- It's also useful to point out that correlation is not the same as causality. I did not end up using this in my essays, but it's a useful argument to remember.

- Finally, as has been pointed out in many places, leave the first and the last paragraphs for the end. The first paragraph should be an executive summary of what you are going to say, and the last paragraph should wrap things up nicely, providing a good framework for the whole essay. Both of these things are best done at the end.

The analysis of issue question is far more open-ended, which is both good and bad. It's good because you can defend any point of view as long as you reason it out properly, but it often requires taking a more balanced approach, and might therefore require a little more time to organize your thoughts. Here's what worked for me:

- The first thing I did was to write down any point, either for or against, which was relevant to the issue. You need about three good points on either side to be able to defend your stand.

- Next, I evaluated which side of the issue made more sense to me, and started writing out the essay using the points I had compiled in step 1 which strengthened my argument.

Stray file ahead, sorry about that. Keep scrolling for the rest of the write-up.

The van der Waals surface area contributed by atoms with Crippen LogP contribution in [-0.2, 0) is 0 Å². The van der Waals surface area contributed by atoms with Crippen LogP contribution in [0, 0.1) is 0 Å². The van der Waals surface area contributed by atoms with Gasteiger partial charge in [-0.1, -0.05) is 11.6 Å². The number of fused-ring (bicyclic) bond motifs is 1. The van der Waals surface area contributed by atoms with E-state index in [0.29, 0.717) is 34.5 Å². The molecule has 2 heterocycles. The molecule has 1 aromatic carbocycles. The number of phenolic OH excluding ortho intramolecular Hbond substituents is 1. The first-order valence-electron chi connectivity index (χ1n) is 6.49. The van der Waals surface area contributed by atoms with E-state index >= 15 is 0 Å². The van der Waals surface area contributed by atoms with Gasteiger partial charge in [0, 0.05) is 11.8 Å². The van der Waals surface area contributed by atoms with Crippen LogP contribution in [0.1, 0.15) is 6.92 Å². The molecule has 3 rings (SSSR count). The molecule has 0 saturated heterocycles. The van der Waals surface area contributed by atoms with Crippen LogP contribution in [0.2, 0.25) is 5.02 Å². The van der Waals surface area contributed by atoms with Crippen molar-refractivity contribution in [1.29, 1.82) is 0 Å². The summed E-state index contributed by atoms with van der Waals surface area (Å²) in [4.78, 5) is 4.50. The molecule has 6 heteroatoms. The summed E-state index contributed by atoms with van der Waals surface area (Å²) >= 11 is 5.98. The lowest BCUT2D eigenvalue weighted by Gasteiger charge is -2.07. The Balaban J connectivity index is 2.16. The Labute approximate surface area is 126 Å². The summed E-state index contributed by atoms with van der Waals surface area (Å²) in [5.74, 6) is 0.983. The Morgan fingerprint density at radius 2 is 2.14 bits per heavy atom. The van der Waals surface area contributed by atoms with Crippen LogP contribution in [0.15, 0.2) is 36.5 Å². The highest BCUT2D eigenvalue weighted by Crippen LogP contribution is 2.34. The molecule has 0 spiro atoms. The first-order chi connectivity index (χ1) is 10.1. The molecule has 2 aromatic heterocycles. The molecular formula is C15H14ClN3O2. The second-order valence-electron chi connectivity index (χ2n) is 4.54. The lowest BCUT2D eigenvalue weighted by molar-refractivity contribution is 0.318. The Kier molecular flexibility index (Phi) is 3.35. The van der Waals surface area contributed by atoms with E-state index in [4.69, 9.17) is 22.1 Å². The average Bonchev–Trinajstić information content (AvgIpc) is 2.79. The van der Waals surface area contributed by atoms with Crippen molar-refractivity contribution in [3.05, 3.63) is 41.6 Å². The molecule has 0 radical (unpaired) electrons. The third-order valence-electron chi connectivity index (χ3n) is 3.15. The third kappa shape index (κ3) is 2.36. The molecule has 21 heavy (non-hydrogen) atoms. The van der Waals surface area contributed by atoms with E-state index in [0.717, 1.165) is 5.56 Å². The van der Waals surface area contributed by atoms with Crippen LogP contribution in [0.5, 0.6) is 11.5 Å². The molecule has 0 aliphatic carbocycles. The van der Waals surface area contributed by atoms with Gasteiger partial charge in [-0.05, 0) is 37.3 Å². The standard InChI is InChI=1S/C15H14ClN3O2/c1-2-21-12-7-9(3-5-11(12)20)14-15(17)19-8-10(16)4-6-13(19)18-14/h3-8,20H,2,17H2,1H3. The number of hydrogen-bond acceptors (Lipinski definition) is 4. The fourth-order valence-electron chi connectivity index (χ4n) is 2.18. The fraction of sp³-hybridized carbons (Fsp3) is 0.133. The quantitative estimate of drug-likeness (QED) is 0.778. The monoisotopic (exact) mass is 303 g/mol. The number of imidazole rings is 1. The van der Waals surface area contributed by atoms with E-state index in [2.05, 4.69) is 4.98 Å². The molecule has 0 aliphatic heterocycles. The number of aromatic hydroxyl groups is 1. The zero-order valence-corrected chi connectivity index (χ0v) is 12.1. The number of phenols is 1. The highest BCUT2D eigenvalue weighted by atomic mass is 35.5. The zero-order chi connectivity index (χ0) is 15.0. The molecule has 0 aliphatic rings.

- After I had elaborated on all the points in favor of my argument, I tried to address everything that I felt could be used against my opinion. This is probably a good thing to do, since it shows that you have thought things through. Typically, the points against your argument make sense only under extreme conditions or assumptions, hence if those assumptions/conditions are listed explicitly, the opposing argument is likely to be weakened.

- Finally, I wrote the first and the last paragraph, exactly as I did for the the analysis of argument question.

I hope this is useful in some way for other people preparing for the test. I have only one thing to say about this section of the GMAT: don't sweat too much on this part of the test. It's relatively straightforward, and as long as you organize your thoughts properly, and write with as little ambiguity as possible, you will be just fine. Good luck for the GMAT! Cheers,